Editor’s Note: There is much to be learned from the recent election on many different levels, but perhaps most relevant to our readers are the implications on MR from the hit or miss predictive accuracy of polling and/or various analytical approaches. Nate Silver’s FiveThirtyEight began the post mortem with the post The Polls Missed Trump. We Asked Pollsters Why. and there have been hundreds of articles dissecting the data, casting blame, and suggesting changes. The same is happening in groups, on forums, on private list serves (yes, they do still exist!) and in individual discussions threads on social media. We think the topic is so important that today, GreenBook and the ARF are meeting to discuss collaborating on a webinar with a panel of key stakeholders on the topic, so look for more on that in the days ahead.
Here’s my take: some polling did better than others, as this post by Investor’s Business Daily rightfully shows: ” IBD/TIPP’s final numbers put Trump up by 1.6 points in a four-way race. As of 2 a.m. Wednesday morning, Trump was up by about 1 point in the popular vote. (The actual vote outcome will likely change as votes continue to be counted over the next several weeks.)
The Los Angeles Times, which had employed a panel of people who were queried about their choice (and which had been ridiculed throughout the election) showed Trump up in a two-way race by 3 points.”
So the outliers and innovators in polling did better than traditional methods. But so did other approaches using social media analytics, behavioral economics-based analysis, “big data”, meta analysis and data synthesis, and the focus of today’s post, text analytics. Tom Anderson posted on election day what text analytics was suggesting as an outcome, and in today’s follow-up (reposted from the OdinText blog) he takes a clear eyed view on how he did.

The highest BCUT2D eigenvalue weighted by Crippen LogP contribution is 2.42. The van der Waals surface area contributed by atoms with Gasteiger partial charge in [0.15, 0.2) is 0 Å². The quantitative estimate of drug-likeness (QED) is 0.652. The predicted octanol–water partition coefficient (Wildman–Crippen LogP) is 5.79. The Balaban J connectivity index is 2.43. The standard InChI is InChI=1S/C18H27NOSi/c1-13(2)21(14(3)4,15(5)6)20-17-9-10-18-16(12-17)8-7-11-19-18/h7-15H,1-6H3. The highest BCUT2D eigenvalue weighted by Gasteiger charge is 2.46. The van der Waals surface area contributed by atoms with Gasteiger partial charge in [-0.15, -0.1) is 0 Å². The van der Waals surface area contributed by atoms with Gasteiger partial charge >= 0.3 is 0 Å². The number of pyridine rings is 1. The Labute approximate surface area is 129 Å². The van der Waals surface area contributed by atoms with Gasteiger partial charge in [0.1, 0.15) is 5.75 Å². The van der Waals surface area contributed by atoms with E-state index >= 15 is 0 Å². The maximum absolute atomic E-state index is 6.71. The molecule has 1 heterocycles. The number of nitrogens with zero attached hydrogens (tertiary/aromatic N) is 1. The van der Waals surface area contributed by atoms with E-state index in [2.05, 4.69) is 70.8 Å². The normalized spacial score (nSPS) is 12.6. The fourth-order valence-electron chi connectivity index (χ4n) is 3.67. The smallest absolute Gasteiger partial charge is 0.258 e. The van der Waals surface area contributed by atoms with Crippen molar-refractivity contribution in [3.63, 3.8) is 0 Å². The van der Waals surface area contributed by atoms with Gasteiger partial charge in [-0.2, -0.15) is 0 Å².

The key takeaway here is that some polling approaches work, but so do many other approaches and we’d do well to apply those lessons to political polling, public policy research, and commercial research.
Whatever your politics, I think you’ll agree that Tuesday’s election results were stunning. What is now being called an historic upset victory for Donald Trump apparently came as a complete shock to both of the campaigns, the media and, not least, the polling community.
The question everyone seems to be asking now is how could so many projections have been so far off the mark?
Some pretty savvy folks at Pew Research Center took a stab at some reasonable guesses on Wednesday—non-response bias, social desirability bias, etc.—all of which probably played a part, but I suspect there’s more to the story.
I believe the real problem lies with quantitative polling, itself. It just is not a good predictor of actual behavior.
Research Told Us Monday that Clinton Was In Trouble
On Monday I ran a blog post highlighting responses to what was inherently a question about the candidates’ respective positioning:
“Without looking, off the top of your mind, what issues does [insert candidate name] stand for?”
Interestingly, in either case, rather than naming a political issue or policy supported by the candidate, respondents frequently offered up a critical comment about his/her character instead (reflecting a deep-seated, negative emotional disposition toward that candidate). [See chart below]
Our analysis strongly suggested that Hillary Clinton was in more trouble than any of the other polling data to that point indicated.
- The #1 most popular response for Hillary Clinton involved the perception of dishonesty/corruption.